Forty years before WikiLeaks and the NSA scandal, there was Media, Pennsylvania. In 1971, eight activists plotted an intricate break-in to the local FBI offices to leak stolen documents and expose the illegal surveillance of ordinary Americans in an era of anti-war activism. In this riveting heist story, the perpetrators reveal themselves for the first time, reflecting on their actions and raising broader questions surrounding security leaks in activism today.
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★★★★ review by Bob Hovey on Letterboxd
In 1971, a group of young people broke into an FBI office and stole every file and sent copies to the major newspapers. The effects of this single event snowballed, revealing the lengths to which the FBI had gone to subvert groups it considered dangerous (including anti-war, women's rights and civil rights groups), eventually resulting in the revelation that the FBI had not only violated the civil rights of innocent Americans, it had actually engaged in subversive activities of it's own (for example, the anonymous letter they sent to Martin Luther King suggesting that he "do the right thing" and commit suicide before he could be awarded the Nobel Peace Prize). The investigation into the break-in never resulted in any arrests, and after remaining undiscovered for more than 40 years, the participants have come forward to tell their stories in this documentary. As a film production it is fairly routine ... talking heads, still photos, news clips, highlighted documents. But in terms of content, it is spectacular ... it is an important document about an important but little-known event in our history.
★★★★ review by Aaron King on Letterboxd
A doc about a subject that seems to not really bring up which is that the FBI had gotten broken into in the 70s which helped to limit their power once the knowledge of what really is going on with them came out. It seems like the watergate scandal overshadows it and makes it seems less relevant but I think it is more important. It is an interesting turning point in the invasion of privacy. It puts into focus the scary events of the 70s. A wonderful 80 minutes spent.
★★★★ review by Hooded Justice on Letterboxd
"If all of us simply did what we thought was safe, that would let people who want to take our government away from us get away. They would be safe, we wouldn't be safe." --Bill, ringleader of the Citizens' Committee to Investigate the FBI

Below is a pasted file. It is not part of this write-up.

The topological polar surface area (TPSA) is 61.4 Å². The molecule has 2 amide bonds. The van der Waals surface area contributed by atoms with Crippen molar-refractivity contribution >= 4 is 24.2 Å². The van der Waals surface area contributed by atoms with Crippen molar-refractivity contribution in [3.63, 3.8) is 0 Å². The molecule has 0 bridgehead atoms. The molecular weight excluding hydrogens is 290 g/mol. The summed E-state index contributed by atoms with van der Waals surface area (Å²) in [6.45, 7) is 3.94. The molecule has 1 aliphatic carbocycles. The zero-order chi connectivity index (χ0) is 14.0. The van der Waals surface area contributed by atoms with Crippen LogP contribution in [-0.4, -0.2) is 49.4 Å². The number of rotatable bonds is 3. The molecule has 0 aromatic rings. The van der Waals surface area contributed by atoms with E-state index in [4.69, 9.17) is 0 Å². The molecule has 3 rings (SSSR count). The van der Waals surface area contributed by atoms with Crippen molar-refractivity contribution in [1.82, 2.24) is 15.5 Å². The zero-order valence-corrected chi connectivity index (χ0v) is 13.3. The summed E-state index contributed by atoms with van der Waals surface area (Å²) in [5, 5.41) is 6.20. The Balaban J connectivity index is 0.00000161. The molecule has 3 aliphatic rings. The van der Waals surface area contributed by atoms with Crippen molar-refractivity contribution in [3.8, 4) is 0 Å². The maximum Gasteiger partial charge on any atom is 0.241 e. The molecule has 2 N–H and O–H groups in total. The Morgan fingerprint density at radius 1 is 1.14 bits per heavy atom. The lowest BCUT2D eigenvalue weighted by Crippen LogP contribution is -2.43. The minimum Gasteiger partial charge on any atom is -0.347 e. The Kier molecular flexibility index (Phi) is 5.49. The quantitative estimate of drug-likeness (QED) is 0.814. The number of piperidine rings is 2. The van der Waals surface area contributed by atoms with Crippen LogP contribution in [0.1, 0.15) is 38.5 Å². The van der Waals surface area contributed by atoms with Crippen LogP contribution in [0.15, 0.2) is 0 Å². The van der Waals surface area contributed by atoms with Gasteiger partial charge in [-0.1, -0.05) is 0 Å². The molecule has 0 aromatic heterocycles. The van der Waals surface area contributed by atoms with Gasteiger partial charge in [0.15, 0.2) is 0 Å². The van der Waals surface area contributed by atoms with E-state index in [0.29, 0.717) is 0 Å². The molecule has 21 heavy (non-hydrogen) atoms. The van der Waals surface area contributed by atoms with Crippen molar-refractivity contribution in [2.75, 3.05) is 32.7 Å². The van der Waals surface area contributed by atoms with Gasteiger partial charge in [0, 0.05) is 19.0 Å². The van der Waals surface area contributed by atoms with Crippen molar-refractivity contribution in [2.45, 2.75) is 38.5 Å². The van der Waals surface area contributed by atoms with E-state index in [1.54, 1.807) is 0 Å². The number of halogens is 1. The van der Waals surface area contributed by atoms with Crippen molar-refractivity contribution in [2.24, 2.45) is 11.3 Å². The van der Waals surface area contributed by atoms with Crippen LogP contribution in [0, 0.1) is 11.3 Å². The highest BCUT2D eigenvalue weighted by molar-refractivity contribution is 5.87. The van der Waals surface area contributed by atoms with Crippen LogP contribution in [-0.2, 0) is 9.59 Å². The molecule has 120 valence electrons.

It's kind of surreal to watch this on the day the sitting president's idiot son released documents on Twitter implicating himself, his father's former campaign chair, and his own brother-in-law in treason. Forget COINTELPRO. That was more like COINTELAMATEURHOUR.
★★★★ review by Ken Rudolph on Letterboxd
This documentary tells the heretofore untold story of the 1971 document heist of the FBI office at Media, PA. The perps were never caught; but 44 years later, five survivors of the nine people involved have decided to tell their story in this film. It's actually fascinating and well told through interviews, stock footage and re-creations. Before Watergate, before the Pentagon Papers, before Edward Snowden, these stolen documents proving ongoing, illegal surveillance by the FBI had a huge impact on the national scene. The film plays like a true-life thriller; and the document thieves, now elderly or dead, are unsung heroes of that trouble plagued era.
★★★★½ review by Jason Bailey on Letterboxd
In March of 1971, a group of antiwar protestors called “The Citizen’s Commission to Investigate the FBI” broke into the FBI field office in Media, Pennsylvania, and stole every file in the joint. Among them were detailed descriptions of the agency’s surveillance and penetration into various “subversive” organizations — y’know, like antiwar groups, civil rights leaders, and women’s liberation organizations. The most incendiary items were sent to media outlets, resulting in the first congressional investigation of the FBI and a healthy shot of pre-Watergate government distrust among constituents. It’s a killer story, all but forgotten today, but this isn’t just a dry document. Director Johanna Hamilton supplements the customary archival footage and talking heads (many of them the perpetrators of the burglary, who were never caught) with slick and successful reenactments that configure the picture as both a political thriller and a heist movie (on fight night, even!). It works both as a “tick-tock” and as history; '1971' is as riveting as it is thoughtful and introspective.
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